Principal witness in the K1.7 billion ($2.4 million at current rate) corruption case involving former president Bakili Muluzi yesterday acknowledged that he had no evidence of corruption in the transactions worth over K500 million ($684 932) deposited into Muluzi’s different bank accounts.
The development brings the total figure of subtracted money to over K600 million ($821 918) following an earlier deduction of about K100 million ($136 986) in April this year.
The amount was part of the cumulative figure of K1.7 billion, which the State initially considered to have been corruptly obtained by the former president when he was still in power between 1994 and 2004.
When trial resumed yesterday after a two -month break, the defence counsel, led by Tamando Chokotho, continued cross-examining the key witness, Victor Banda, a former assistant director and head of prosecution for Anti-Corruption Bureau (ACB).
In the examination, Banda agreed that the money be struck off from the K1.7 billion because he had no evidence that Muluzi obtained the money corruptly due to absence of records and explanation from him.
Among others, the money in question was deposited into Muluzi’s different bank accounts by his Ntaja Trading Company Limited, University of Malawi (Unima), Auction Holdings Limited (AHL), Knight Frank, Agricultural Development and Marketing Corporation (Admarc), Comfort General Dealers and Lawson and Company.
Other deposits were in cash.
The money was deposited into Muluzi’s accounts between 1998, when he was still in office and 2005, a year after his retirement in 2004.
However, the defence later requested the court to compel the State to relook at the charge sheet and amend it after the State added a loan transaction of about K20 million ($27 397), which Muluzi took from Loita Bank, to be considered as “money obtained corruptly.”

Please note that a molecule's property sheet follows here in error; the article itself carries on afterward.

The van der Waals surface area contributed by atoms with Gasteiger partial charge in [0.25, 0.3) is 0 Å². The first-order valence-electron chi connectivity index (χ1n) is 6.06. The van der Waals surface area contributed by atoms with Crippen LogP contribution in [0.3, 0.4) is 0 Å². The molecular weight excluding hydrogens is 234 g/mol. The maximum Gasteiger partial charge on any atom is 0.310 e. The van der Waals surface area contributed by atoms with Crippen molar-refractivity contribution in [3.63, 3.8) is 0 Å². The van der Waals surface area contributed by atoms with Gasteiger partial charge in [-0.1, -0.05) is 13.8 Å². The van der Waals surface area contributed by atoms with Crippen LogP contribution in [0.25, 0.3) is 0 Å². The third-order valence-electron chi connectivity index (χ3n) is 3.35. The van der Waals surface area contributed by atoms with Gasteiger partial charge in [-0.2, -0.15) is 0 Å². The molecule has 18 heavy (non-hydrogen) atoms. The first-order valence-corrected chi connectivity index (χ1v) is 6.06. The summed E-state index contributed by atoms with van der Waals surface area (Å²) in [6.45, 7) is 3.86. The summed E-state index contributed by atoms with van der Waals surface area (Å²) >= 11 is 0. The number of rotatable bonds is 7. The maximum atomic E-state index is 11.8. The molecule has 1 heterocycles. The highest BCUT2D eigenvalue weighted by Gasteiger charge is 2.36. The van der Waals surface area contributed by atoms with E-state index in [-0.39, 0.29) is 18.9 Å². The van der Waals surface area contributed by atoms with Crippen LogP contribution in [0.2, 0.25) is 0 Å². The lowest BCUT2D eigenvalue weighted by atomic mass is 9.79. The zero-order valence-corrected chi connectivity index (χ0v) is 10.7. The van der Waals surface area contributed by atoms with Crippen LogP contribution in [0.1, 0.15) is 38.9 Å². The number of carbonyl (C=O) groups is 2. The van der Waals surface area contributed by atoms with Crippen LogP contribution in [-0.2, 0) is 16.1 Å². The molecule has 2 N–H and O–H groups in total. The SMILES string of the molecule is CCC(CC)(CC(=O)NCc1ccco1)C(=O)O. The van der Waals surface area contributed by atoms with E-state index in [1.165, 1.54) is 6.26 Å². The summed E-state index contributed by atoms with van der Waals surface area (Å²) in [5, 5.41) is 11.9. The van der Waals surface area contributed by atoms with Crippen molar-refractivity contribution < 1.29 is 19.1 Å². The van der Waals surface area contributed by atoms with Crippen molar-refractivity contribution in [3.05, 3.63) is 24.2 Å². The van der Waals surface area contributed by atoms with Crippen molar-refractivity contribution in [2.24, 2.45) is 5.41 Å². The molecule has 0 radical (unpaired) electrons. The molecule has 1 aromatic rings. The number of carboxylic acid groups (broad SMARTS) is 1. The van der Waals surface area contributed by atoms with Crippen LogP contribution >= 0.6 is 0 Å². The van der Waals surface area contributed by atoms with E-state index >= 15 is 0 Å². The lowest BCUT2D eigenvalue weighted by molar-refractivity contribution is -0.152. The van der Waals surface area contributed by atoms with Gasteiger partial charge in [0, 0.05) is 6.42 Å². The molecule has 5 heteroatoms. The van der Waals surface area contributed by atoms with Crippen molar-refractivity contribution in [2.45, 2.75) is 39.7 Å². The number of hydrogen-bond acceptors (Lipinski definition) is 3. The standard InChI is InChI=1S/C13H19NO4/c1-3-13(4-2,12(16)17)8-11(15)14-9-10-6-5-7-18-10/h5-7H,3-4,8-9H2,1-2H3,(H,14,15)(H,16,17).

“We were wondering why Dr Muluzi should be answering charges of corruption involving transactions made after he had already left office and other transactions which the State obviously knows do not hold any water.
“Those cases are only delaying the progress of the matter and the best they should do is to amend the charge sheet to avoid a protracted trial of the case,” said Chokotho.
However, presiding Judge Maclean Kamwambe reserved his determination, saying the defence’s plea would be answered when court resumes today.
In June, State lead counsel Clement Mwala requested the court to grant it a 30-day period to review some counts against the accused.
However, when hearing resumed yesterday, the State maintained the same charge sheet , a development Chokotho described as a “waste of time.”
Said Chokotho: “It is unfortunate that we wasted three months to review the charge sheet, but the State has brought the same counts and charge sheet.”
Today, the court is expected to cross-examine Banda, particularly on receipts of foreign money.
Muluzi is being accused alongside Violet Whiskey, his former personal assistant, of corruptly acquiring about $11 million (K1.7 billion then) when Muluzi was in power.
The case has been running since 2009 and trial resumed on April 11 2016 and over K100 million has so far been deducted from the said K1.7 billion the two are accused to have fraudulently acquired.